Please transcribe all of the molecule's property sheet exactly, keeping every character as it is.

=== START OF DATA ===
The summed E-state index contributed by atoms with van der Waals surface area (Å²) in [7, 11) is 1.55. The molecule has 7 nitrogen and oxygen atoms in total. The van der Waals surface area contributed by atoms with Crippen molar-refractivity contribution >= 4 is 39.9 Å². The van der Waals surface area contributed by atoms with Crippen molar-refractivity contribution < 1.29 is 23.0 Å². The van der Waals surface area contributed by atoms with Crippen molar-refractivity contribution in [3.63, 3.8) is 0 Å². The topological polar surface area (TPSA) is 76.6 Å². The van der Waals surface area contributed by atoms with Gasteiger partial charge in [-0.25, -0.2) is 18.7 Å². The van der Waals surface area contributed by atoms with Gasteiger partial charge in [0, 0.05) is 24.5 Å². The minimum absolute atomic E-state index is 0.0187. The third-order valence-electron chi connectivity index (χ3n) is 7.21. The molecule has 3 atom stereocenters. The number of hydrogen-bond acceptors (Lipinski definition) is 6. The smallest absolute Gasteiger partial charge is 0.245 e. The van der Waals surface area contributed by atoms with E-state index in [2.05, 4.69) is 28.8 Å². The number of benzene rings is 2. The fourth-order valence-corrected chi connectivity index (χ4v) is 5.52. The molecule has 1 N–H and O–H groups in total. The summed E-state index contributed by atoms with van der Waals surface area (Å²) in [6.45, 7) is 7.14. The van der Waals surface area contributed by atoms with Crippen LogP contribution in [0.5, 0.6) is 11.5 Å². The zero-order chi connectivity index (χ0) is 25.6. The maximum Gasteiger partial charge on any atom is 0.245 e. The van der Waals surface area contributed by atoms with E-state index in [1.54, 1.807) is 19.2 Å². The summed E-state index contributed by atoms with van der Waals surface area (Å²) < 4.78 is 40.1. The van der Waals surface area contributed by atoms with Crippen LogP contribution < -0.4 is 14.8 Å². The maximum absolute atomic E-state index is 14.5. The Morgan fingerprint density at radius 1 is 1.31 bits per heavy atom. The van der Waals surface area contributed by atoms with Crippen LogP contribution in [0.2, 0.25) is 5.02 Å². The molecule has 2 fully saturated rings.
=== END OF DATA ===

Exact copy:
The summed E-state index contributed by atoms with van der Waals surface area (Å²) in [7, 11) is 1.55. The molecule has 7 nitrogen and oxygen atoms in total. The van der Waals surface area contributed by atoms with Crippen molar-refractivity contribution >= 4 is 39.9 Å². The van der Waals surface area contributed by atoms with Crippen molar-refractivity contribution < 1.29 is 23.0 Å². The van der Waals surface area contributed by atoms with Crippen molar-refractivity contribution in [3.63, 3.8) is 0 Å². The topological polar surface area (TPSA) is 76.6 Å². The van der Waals surface area contributed by atoms with Gasteiger partial charge in [-0.25, -0.2) is 18.7 Å². The van der Waals surface area contributed by atoms with Gasteiger partial charge in [0, 0.05) is 24.5 Å². The minimum absolute atomic E-state index is 0.0187. The third-order valence-electron chi connectivity index (χ3n) is 7.21. The molecule has 3 atom stereocenters. The number of hydrogen-bond acceptors (Lipinski definition) is 6. The smallest absolute Gasteiger partial charge is 0.245 e. The van der Waals surface area contributed by atoms with E-state index in [2.05, 4.69) is 28.8 Å². The number of benzene rings is 2. The fourth-order valence-corrected chi connectivity index (χ4v) is 5.52. The molecule has 1 N–H and O–H groups in total. The summed E-state index contributed by atoms with van der Waals surface area (Å²) in [6.45, 7) is 7.14. The van der Waals surface area contributed by atoms with Crippen LogP contribution in [0.5, 0.6) is 11.5 Å². The zero-order chi connectivity index (χ0) is 25.6. The maximum Gasteiger partial charge on any atom is 0.245 e. The van der Waals surface area contributed by atoms with E-state index in [1.54, 1.807) is 19.2 Å². The summed E-state index contributed by atoms with van der Waals surface area (Å²) < 4.78 is 40.1. The van der Waals surface area contributed by atoms with Crippen LogP contribution < -0.4 is 14.8 Å². The maximum absolute atomic E-state index is 14.5. The Morgan fingerprint density at radius 1 is 1.31 bits per heavy atom. The van der Waals surface area contributed by atoms with Crippen LogP contribution in [0.2, 0.25) is 5.02 Å². The molecule has 2 fully saturated rings.